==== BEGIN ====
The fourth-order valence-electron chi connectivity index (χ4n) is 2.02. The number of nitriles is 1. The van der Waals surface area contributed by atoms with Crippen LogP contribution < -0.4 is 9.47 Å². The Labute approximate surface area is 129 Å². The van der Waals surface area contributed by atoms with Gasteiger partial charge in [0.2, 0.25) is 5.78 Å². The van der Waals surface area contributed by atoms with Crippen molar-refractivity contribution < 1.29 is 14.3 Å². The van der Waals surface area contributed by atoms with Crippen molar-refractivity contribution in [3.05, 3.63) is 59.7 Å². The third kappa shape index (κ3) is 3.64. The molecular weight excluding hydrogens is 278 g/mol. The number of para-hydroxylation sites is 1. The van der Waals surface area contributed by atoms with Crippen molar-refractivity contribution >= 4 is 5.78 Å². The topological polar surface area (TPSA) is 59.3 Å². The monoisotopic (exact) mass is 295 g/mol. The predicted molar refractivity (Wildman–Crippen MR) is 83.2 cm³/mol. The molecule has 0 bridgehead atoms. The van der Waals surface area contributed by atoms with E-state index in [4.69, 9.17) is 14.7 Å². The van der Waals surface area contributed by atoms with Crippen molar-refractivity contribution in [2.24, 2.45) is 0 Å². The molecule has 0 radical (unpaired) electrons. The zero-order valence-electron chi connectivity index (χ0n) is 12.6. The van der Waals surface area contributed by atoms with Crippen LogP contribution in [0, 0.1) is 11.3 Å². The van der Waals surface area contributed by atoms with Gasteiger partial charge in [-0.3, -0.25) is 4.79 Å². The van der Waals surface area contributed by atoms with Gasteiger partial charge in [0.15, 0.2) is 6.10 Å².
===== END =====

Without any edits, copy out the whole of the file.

The fourth-order valence-electron chi connectivity index (χ4n) is 2.02. The number of nitriles is 1. The van der Waals surface area contributed by atoms with Crippen LogP contribution < -0.4 is 9.47 Å². The Labute approximate surface area is 129 Å². The van der Waals surface area contributed by atoms with Gasteiger partial charge in [0.2, 0.25) is 5.78 Å². The van der Waals surface area contributed by atoms with Crippen molar-refractivity contribution < 1.29 is 14.3 Å². The van der Waals surface area contributed by atoms with Crippen molar-refractivity contribution in [3.05, 3.63) is 59.7 Å². The third kappa shape index (κ3) is 3.64. The molecular weight excluding hydrogens is 278 g/mol. The number of para-hydroxylation sites is 1. The van der Waals surface area contributed by atoms with Crippen molar-refractivity contribution >= 4 is 5.78 Å². The topological polar surface area (TPSA) is 59.3 Å². The monoisotopic (exact) mass is 295 g/mol. The predicted molar refractivity (Wildman–Crippen MR) is 83.2 cm³/mol. The molecule has 0 bridgehead atoms. The van der Waals surface area contributed by atoms with E-state index in [4.69, 9.17) is 14.7 Å². The van der Waals surface area contributed by atoms with Crippen molar-refractivity contribution in [2.24, 2.45) is 0 Å². The molecule has 0 radical (unpaired) electrons. The zero-order valence-electron chi connectivity index (χ0n) is 12.6. The van der Waals surface area contributed by atoms with Crippen LogP contribution in [0, 0.1) is 11.3 Å². The van der Waals surface area contributed by atoms with Gasteiger partial charge in [-0.3, -0.25) is 4.79 Å². The van der Waals surface area contributed by atoms with Gasteiger partial charge in [0.15, 0.2) is 6.10 Å².